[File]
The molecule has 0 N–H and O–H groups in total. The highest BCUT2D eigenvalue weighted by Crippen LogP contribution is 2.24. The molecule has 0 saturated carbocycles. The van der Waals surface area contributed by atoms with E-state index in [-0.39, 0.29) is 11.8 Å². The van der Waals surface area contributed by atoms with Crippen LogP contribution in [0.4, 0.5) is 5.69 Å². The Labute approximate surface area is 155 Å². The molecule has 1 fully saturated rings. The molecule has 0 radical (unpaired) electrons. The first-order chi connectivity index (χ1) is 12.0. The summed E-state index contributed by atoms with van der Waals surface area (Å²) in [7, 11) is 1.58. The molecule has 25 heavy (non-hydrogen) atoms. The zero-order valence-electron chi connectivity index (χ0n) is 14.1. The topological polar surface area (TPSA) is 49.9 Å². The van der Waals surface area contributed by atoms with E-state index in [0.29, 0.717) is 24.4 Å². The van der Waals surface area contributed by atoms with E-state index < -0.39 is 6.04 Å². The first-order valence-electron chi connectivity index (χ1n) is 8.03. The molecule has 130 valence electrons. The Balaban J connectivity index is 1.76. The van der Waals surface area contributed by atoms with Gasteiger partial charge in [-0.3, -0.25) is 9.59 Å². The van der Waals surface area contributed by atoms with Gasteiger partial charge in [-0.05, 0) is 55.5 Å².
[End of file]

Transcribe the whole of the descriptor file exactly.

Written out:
The molecule has 0 N–H and O–H groups in total. The highest BCUT2D eigenvalue weighted by Crippen LogP contribution is 2.24. The molecule has 0 saturated carbocycles. The van der Waals surface area contributed by atoms with E-state index in [-0.39, 0.29) is 11.8 Å². The van der Waals surface area contributed by atoms with Crippen LogP contribution in [0.4, 0.5) is 5.69 Å². The Labute approximate surface area is 155 Å². The molecule has 1 fully saturated rings. The molecule has 0 radical (unpaired) electrons. The first-order chi connectivity index (χ1) is 12.0. The summed E-state index contributed by atoms with van der Waals surface area (Å²) in [7, 11) is 1.58. The molecule has 25 heavy (non-hydrogen) atoms. The zero-order valence-electron chi connectivity index (χ0n) is 14.1. The topological polar surface area (TPSA) is 49.9 Å². The van der Waals surface area contributed by atoms with E-state index in [0.29, 0.717) is 24.4 Å². The van der Waals surface area contributed by atoms with E-state index < -0.39 is 6.04 Å². The first-order valence-electron chi connectivity index (χ1n) is 8.03. The molecule has 130 valence electrons. The Balaban J connectivity index is 1.76. The van der Waals surface area contributed by atoms with Gasteiger partial charge in [-0.3, -0.25) is 9.59 Å². The van der Waals surface area contributed by atoms with Gasteiger partial charge in [-0.05, 0) is 55.5 Å².